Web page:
People suffering from chronic pain are increasingly taking “to the streets” to express their frustration with research and treatment.
On Tuesday, thousands protested in 24 cities worldwide demanding support for people suffering with Myalgic Encephalomyelitis / Chronic Fatigue Syndrome to urge public health officials to ramp up funding for research, clinical trials and education.
Myalgic Encephalomyelitis is a Neuroimmune Disease That Impacts as many as 2.5M Americans.
Myalgic Encephalomyelitis (ME), or Chronic Fatigue Syndrome (CFS), is a systemic neuroimmune disease characterized by post-exertional malaise (a severe worsening of symptoms after even minimal exertion). It causes dysregulation of both the immune system and the nervous system. The effects of ME are devastating enough to leave 25% of patients housebound or bedbound and an estimated 75% unable to work.
The global day of action spearheaded by #MEAction.net, an international network of patients and allies empowering each other to fight for health equality for Myalgic Encephalomyelitis, also aims to bring attention to the #MillionsMissing around the world who suffer from the disease with little hope for improvement- lacking a clear cause of their disease and path to treatment.
The events will take place in 24 cities around the world, with rallies in 12 cities in the United States and actions in the United Kingdom, Europe, Australia, Canada and South Africa.
The #MillionsMissing movement has emerged as patients are outraged over the continued lack of research funding and the promotion of inappropriate medical education – currently there is no training for ME in medical schools and mainstream medical education still promotes treatments that advocates believe can harm patients.
Earlier this month, 55 members of Congress signed a bipartisan letter to National Institutes of Health Director Francis Collins urging increased funding for biomedical research into Myalgic Encephalomyelitis/Chronic Fatigue Syndrome (ME/CFS).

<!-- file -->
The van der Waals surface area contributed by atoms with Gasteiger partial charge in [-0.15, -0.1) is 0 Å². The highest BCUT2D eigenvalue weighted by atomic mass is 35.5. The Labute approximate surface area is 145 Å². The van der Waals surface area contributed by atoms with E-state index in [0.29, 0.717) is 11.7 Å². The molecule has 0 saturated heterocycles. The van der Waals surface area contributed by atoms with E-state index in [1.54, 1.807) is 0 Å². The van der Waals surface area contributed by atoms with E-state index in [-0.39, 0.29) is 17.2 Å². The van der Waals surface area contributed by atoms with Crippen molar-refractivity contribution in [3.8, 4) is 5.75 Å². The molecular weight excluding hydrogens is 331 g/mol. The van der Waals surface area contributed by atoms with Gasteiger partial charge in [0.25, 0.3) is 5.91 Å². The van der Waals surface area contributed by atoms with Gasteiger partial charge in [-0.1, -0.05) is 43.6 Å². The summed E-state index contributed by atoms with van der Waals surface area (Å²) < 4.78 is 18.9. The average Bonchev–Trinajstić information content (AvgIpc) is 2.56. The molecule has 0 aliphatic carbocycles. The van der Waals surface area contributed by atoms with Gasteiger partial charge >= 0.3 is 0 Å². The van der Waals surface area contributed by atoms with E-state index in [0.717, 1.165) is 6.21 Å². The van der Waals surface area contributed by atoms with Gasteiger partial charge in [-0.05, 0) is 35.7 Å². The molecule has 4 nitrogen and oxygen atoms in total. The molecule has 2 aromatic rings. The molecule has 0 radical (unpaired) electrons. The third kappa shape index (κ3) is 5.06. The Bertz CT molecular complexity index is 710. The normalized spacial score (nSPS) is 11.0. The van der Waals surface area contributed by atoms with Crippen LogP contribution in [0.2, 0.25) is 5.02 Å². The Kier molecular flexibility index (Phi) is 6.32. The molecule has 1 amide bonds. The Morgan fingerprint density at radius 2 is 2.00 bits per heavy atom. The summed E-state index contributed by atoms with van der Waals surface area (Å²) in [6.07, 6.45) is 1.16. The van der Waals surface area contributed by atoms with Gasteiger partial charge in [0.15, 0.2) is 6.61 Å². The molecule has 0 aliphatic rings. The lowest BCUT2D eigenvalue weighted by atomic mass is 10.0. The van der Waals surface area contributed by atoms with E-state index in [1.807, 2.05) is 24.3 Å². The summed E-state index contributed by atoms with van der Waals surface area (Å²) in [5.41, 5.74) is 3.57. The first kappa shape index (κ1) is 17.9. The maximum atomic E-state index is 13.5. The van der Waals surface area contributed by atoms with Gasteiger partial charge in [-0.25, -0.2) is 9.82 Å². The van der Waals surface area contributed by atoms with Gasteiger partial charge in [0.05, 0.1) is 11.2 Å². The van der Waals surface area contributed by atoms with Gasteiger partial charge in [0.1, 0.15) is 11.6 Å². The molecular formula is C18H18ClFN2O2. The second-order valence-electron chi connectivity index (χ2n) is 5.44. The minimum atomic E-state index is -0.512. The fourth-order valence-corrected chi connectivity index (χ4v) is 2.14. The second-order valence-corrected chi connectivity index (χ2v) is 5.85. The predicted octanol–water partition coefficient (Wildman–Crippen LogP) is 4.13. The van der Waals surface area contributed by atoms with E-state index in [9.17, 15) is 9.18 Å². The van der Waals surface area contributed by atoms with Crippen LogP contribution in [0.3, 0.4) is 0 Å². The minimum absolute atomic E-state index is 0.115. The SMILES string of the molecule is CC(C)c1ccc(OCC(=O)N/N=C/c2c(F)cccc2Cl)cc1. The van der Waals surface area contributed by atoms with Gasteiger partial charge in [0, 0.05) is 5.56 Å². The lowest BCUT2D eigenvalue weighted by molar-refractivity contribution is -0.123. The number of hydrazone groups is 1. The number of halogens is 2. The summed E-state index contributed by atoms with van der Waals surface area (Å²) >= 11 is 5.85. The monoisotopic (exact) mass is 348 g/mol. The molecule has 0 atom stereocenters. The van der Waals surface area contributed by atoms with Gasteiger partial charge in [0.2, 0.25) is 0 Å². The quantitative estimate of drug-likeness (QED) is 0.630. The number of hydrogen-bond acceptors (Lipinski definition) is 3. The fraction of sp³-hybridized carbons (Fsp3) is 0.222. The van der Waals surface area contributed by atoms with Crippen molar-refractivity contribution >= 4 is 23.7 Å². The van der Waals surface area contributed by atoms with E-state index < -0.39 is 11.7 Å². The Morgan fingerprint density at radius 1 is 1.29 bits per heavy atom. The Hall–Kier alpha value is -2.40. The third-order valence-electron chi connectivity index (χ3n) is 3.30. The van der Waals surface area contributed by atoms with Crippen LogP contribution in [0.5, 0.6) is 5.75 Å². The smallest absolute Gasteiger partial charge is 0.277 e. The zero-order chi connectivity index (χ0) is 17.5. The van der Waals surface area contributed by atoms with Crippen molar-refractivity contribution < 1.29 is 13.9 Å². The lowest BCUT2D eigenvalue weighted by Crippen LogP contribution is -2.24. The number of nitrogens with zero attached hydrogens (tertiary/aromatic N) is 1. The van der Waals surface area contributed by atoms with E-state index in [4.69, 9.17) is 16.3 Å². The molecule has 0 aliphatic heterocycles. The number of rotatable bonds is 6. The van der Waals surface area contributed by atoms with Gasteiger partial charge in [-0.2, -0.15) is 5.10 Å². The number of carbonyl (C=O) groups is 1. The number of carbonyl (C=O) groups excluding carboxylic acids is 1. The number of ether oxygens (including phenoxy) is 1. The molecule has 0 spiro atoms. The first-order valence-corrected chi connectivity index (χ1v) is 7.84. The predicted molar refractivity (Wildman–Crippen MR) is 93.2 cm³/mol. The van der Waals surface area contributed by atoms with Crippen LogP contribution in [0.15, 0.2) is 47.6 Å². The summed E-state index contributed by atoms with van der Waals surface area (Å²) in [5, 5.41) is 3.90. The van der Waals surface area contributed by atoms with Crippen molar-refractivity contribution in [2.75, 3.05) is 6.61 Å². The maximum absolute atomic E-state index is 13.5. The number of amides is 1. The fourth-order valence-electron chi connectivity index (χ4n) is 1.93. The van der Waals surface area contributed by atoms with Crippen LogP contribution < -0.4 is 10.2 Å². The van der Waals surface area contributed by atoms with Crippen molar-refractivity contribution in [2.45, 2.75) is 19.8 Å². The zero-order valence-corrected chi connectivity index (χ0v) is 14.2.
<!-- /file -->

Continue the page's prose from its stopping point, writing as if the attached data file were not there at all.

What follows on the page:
The #MillionsMissing day of action comes on the heels of a landmark paper published by Robert Naviaux, a researcher at University of California, San Diego, that suggests ME may cause the body to go into a semi-hibernation state.
“This is about more than just a disease. This has become a social justice issue. There simply must be more research funding and appropriate medical education in order to stop this epidemic,” said Jennifer Brea, co-founder of #MEAction. “For too long, people living with ME have been missing from their lives – from their careers, their family and friends, their daily routines – but that time is over. We need real investments in research to guarantee that people who suffer from this disease will no longer be relegated to the shadows. That’s why we are calling on our government to dramatically increase funding into ME research and treatment to help alleviate the millions currently missing from their lives.”
FOR MORE INFORMATION ABOUT MYALGIC ENCEPHALOMYELITIS: http://millionsmissing.org/learn/